Probably related to preventing other parties from getting involved in the conflict, Pope Innocent IV took Finland under his special protection in August, 1249, however without mentioning Sweden in any way.[5] Finland's bishop Thomas, probably a Dominican monk, had resigned already in 1245 and died three years later in a Dominican convent in Gotland. The see being vacant, the diocese had probably been under the direct command of the papal legate William of Modena whose last orders to Finnish priests were given in June, 1248.[6] Pope Innocent IV (Manarola, 1180/90 – Naples, December 7, 1254), born Sinibaldo de Fieschi, Pope from 1243 to 1254, belonged to the feudal nobility of Liguria, the Fieschi, counts of Lavagna. ... Diocese of Finland was the predecessor of the Catholic diocese of Turku. ... Bishop Thomas is the first known Bishop of Finland. ...   is a county and province of Sweden and the largest island in the Baltic Sea. ... A papal Legate, from the Decretals of Boniface VIII (1294 to 1303). ... William of Modena, Bishop of Modena in 1221, was frequently appointed a legate, or papal ambassador by the popes Honorius III and Gregory IX, especially in Livonia in the 1220s and in the Prussian questions of the 1240s. ...


Swedish Bero was eventually appointed as the new bishop in 1248/9, presumably soon after William's visit to Sweden for an important church meeting at Skänninge that ended in March 1, 1248. The so-called "Palmsköld booklet" from 1448 noted that it was Bero who gave Finns' tax to the Swedish king.[7] Bero came directly from the Swedish court like his two successors. It seems that Swedish bishops also held all secular power in Finland until 1280s when the position of the Duke of Finland was established. Bishop Bero (Björn) was the first quite certainly Swedish Bishop of Finland in the mid-13th century. ... Market square Skänninge is a town in the province of Östergötland, Sweden. ... Duke of Finland (in Finnish Suomen herttua; Swedish hertig av Finland) was an occasional medieval title granted as a tertiogeniture to the relatives of the King of Sweden between the 13th and 16th centuries. ...


In 1249, the situation was also seen clear enough to have the first Dominican convent established in Finland.[8] There had been no monasteries in Finland before that. The convent was situated next to the bishop's fortification in Koroinen until the end of the century. This article is about an abbey as a religious building. ...


Aftermath

As an unexpected side effect, the expedition seems to have cost Birger the Swedish crown. As King Eric died in 1250 and Birger was still absent from Sweden, the rebellious Swedish lords selected Birger's under-aged son Valdemar as the new king instead of the powerful jarl himself. Valdemar Birgersson (1239-1302), King of Sweden 1250-1275/1288/1302, was the son of princess Ingeborg Eriksdotter of Sweden and Birger Jarl, Earl Birger Magnusson of Bjälbo, who more or less ruled Sweden from 1248 under king Eric Ericsson the Lame his brother in law. ...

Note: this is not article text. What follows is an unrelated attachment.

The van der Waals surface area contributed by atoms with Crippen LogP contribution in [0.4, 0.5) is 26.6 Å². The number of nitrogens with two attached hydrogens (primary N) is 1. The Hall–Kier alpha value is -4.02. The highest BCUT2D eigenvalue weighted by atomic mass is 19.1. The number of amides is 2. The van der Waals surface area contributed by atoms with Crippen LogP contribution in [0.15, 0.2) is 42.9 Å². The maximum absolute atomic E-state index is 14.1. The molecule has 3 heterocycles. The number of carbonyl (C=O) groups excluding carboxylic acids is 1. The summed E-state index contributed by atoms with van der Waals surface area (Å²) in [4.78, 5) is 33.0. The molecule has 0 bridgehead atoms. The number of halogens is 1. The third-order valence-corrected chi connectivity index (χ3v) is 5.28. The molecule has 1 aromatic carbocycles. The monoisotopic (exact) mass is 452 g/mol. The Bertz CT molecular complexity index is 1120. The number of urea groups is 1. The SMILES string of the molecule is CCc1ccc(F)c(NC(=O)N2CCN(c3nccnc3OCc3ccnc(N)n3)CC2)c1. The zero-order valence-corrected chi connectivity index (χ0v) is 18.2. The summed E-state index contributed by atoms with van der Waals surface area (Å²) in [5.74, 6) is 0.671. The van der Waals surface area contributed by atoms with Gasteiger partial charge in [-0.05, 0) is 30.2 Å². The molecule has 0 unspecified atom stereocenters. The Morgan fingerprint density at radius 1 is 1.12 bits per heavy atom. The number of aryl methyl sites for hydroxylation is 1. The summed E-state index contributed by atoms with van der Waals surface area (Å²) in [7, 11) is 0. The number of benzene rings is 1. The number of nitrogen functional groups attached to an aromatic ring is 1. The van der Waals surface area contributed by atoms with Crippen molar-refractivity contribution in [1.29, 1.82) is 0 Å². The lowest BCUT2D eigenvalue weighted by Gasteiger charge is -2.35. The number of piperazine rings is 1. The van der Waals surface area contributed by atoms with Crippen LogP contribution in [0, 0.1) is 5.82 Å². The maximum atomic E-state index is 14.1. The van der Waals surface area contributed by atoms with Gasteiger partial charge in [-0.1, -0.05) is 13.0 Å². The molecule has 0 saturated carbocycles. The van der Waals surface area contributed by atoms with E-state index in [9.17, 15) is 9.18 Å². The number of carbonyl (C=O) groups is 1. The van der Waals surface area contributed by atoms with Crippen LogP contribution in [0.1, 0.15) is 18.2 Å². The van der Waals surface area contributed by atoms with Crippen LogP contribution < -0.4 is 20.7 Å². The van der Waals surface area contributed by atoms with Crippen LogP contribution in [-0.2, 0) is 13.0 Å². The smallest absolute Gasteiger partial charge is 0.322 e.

From 1249 onwards, sources generally regard Finland as a part of Sweden. Diocese of Finland is first listed among the Swedish dioceses in 1253.[9] In Russian chronicles, the first reliable mention of Finns being a part of Swedish forces is from 1256.[10] However, very little is known about the situation in Finland during the following decades. Reason for this is partly the fact that Finland was now ruled from Turku and most of the documentation remained there. As the Novgorod forces burned the city in 1318 during the Swedish-Novgorodian Wars, very little remained about what had happened in the previous century. Turku (IPA:  , Swedish:  ), founded in the 13th century, is the oldest and fifth largest city in Finland, with a population of 174,868 (as of 2005). ... The Novgorod Republic was an early republic that existed in the North-West territory of modern day Russia, in Novgorod lands between 1136 and 1478. ... The Republic of Novgorod and medieval Sweden waged a number of wars for control of the Gulf of Finland, an area vital for the lucrative Hanseatic trade. ...


See also

Scattered information on wars against Finland or by Finns to neighboring countries prior to the Swedish conquest has survived in Icelandic sagas, German, Norwegian, Danish and Russian chronicles and Swedish legends. ... The First Swedish Crusade is a legendary military expedition presumably in the 1150s that has traditionally been seen as the conquest of Finland by Sweden, with pagan Finns converted into Christianity. ... The Third Swedish Crusade was a Swedish military expedition to Karelia in 1293 CE, on area controlled by Novgorod. ... The Teutonic knights in Pskov in 1240. ... Combatants Estonian tribes Sweden Commanders  ? Jarl Charles the Deaf Strength  ? 500 men Casualties  ? Leader, bishop killed 500 men killed Battle of Lihula was fought between invading Swedes and Estonians for the control of the Lihula Castle in Lihula, Estonia in 1220. ... The Battle of the Neva (Невская битва in Russian, or Nevskaya bitva), a Swedish armies on the Neva River on July 15, 1240. ...

References

  1. ^ Description of the crusade. Original text.
  2. ^ Suomen varhaiskeskiajan lähteitä, 1989. ISBN 951-96006-1-2. See page 7.
  3. ^ Suomen Museo 2002. See page 66. The book can be ordered from the Finnish Antiquarian Society.
  4. ^ Letter by Pope Gregory IX about an uprising against the church in Tavastia. In Latin.
  5. ^ Letter by Innocentius IV to the diocese of Finland and its people. In Latin.
  6. ^ Wilhelm of Sabina's letter to the priests of Finland in 1248. In Latin.
  7. ^ Original text as hosted by the University of Columbia; in Latin. See also Suomen varhaiskeskiajan lähteitä, 1989. ISBN 951-96006-1-2. Page 7.
  8. ^ Convent established in Finland. In Latin.
  9. ^ Surviving lists from 1241 and 1248 still did not include Finland.
  10. ^ Novgorod First Chronicle entry about the Swedish attack to Novgorod and Novgorodian counterattack to Finland. In Swedish.